Incorporating pop culture into events can be an effective way to engage millennials and Gen Z, but it’s not as easy as it looks. From “Game of Thrones” and “The Walking Dead” to Pokemon Go and Beyonce and the latest Superman movie, event planners almost need a cheat sheet to keep up with what’s trending right now.
“You really need to understand the fandom,” says Will Curran, founder of Endless Entertainment, an event production company that has worked with the likes of Amazon, Target and Zappos, as well as Phoenix Comicon and Emerald City Comicon. “If it’s not authentic, it’s not going to match up and the fans might be mad.”
As March Madness tips off—a cultural event itself—take note of these five tips for incorporating pop culture into your events.
If you don’t understand a pop culture niche, find people who love it.
Scour microsites to do research on various pop culture trends. Instead of only focusing on social media, Curran recommends checking out blogs to find experts in pop culture subcommunities. “Most people are able to tell if something is just tacked on,” notes Joe Boudrie, director of programming for Phoenix Comicon
Use pop culture references onstage.
Find keynote speakers or a master of ceremonies who understands a cross-section of pop culture and can incorporate it into your event. The goal is to keep the references funny and lighthearted. Curran points to Grant Imahara of “MythBusters,” who is not only famous and has a science background, but also is in the know about what movies are coming out, “so he can make jokes about it and have fun with it,” Curran says.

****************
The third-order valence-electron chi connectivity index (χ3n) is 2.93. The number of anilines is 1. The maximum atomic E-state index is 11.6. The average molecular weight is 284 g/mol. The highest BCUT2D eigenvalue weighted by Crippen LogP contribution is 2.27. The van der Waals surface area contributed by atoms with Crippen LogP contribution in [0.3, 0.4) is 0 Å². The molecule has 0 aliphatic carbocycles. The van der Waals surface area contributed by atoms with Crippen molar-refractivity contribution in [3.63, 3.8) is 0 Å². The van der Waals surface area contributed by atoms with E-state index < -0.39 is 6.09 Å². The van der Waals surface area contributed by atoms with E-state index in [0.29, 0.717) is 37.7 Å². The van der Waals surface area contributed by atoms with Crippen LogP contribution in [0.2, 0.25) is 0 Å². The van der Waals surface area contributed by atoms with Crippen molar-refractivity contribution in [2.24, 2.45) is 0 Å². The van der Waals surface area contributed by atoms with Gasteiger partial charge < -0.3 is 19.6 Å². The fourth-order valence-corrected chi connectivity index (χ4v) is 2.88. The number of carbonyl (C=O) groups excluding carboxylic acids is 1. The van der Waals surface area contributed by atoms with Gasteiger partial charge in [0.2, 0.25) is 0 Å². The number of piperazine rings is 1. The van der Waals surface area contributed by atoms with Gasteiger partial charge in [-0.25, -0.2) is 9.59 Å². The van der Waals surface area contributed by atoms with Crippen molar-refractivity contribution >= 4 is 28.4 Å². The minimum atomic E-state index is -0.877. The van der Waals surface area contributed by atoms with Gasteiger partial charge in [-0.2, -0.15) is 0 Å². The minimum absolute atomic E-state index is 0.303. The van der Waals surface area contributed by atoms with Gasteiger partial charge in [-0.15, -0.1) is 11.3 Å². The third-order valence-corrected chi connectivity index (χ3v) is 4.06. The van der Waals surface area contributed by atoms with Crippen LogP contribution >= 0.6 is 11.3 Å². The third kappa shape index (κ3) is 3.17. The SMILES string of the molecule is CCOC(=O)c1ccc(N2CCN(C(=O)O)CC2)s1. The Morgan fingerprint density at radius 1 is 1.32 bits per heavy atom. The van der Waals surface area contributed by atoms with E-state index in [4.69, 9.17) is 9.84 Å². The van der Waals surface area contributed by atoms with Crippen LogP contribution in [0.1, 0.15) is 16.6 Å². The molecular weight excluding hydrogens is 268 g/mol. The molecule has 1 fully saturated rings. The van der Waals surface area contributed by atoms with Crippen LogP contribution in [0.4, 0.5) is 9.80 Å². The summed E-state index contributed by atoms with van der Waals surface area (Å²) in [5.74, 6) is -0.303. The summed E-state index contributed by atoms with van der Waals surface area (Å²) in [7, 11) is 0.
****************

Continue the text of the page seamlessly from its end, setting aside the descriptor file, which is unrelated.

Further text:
Pre-poll your event attendees on social channels.
Even if you aren’t bringing in a celebrity, you want to find out who resonates with your audience. Maybe there’s a huge group of Madonna fans in your audience, or maybe your crowd goes wild for Ne-Yo. You can use that information to plan entertainment accordingly. When Boudrie wasn’t sure if Bob Morley, an actor from TV show “The 100,” would be a good fit for an event, he polled a couple hundred people on Facebook. Once he had enough data to justify hiring Morley, they marketed his appearance in Facebook posts targeted at women who mentioned they were fans.
Video, video, video.
When his company was managing the Fiesta Bowl Block Party, Curran created custom music videos that were mixed and scratched together. “Creating fun content that has people smiling and saying, "Oh, I know that!" gets people to go crazy,” he says.
Think like a theme park.
Mike Armstrong, event director at ReedPOP
, which oversees New York Comic Con, jokes they think about Disney a lot. If you’ll have long lines during an event, have DJs playing music and throwing out pop culture trivia questions. “Having a shared passion is what the pop culture community is about,” Boudrie says. “When you can share that, you can achieve great engagement.”
Photo credit: Huffington Post